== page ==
Rick Sierchio was never obligated to do anything for my brother and I. Yet he became our “Uncle Ricky,” and our lives were shaped by his love and guidance.
Uncle Ricky wasn’t my uncle in the strict sense. He was the brother of my mom’s high school friend. At some point during my young childhood, he made a choice to invest in my brother and I, merely out of a deep-set sense of love and justice.
No, I don’t mean my sons. I mean the guys I was blessed to coach in Allendale. And I especially mean a handful of them who became particularly dear to my family.
Any coach or teacher knows that you ought not to have “favorites.” But it’s hard to avoid this.
We’ve had a dozen or more guys over to dinner. (Not at the same time. Good Lord. It was all we could do to prepare enough food for 3 or 4 at a time.) Some of them helped us with summer camps and spring break camps. I did a book study with four.
They played with my own kids — chess, Lego, Wii, soccer, baseball, whatever. (Hint: You ever want to win a parent’s heart? Love on his kids.)
And despite us looking nothing alike and having little in common, I treated them like my own kids. I was demanding (often) and sensitive (occasionally). I gave them practical advice, which sometimes sunk through their stubborn teenage skulls.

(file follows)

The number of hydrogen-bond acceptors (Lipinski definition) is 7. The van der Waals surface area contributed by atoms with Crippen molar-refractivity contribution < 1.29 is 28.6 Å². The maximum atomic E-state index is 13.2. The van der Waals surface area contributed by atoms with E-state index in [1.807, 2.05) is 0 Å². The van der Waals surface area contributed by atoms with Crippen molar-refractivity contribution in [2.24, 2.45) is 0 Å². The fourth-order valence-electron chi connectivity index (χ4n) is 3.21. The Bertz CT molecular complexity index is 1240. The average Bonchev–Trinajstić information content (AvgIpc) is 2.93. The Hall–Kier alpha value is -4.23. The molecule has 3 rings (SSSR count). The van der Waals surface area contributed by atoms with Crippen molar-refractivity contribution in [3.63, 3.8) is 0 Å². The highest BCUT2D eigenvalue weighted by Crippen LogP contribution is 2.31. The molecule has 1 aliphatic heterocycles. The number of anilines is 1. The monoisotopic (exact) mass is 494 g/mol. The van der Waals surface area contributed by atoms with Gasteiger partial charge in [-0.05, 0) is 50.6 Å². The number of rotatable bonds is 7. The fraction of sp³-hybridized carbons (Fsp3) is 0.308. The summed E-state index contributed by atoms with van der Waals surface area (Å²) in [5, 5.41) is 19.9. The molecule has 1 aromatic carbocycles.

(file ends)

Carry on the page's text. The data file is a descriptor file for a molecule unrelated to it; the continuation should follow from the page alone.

We laughed with each other, and we yelled at each other. I let them borrow my car, even after one of them wrecked his sister’s car.
I guess I’m thinking about “my boys” because a couple of guys (whom we were very close to) just graduated high school. A few them finished their freshman year in college. And a few are still in high school, and are getting ramped up for summer workouts.
For only having known them a few years, I’m amazed how much I think about them. I’m sure I’ll lose contact with most of them over the years.
I know that this is commercial, but I think this video had a great underlying message. (Well, two messages if you count, “Chocolate makes everything better.”)
This event, the “Christmas Truce” (or armistice) occurred 100 years ago today. It occurred during the early months of “The Great War,” when soldiers from opposite sides celebrated Christmas with songs, exchanging gifts, and joint worship services.
“Time is the most gangsta resource because no human can control it in its purest form. It is the only thing you cannot make more of. You cannot get time back, and no matter how much power you have, you can’t change the universal laws of time. What you have (or don’t have) in life is a direct reflection of what you do with the time you have been given. But it is also gangsta because it is the one true equalizer.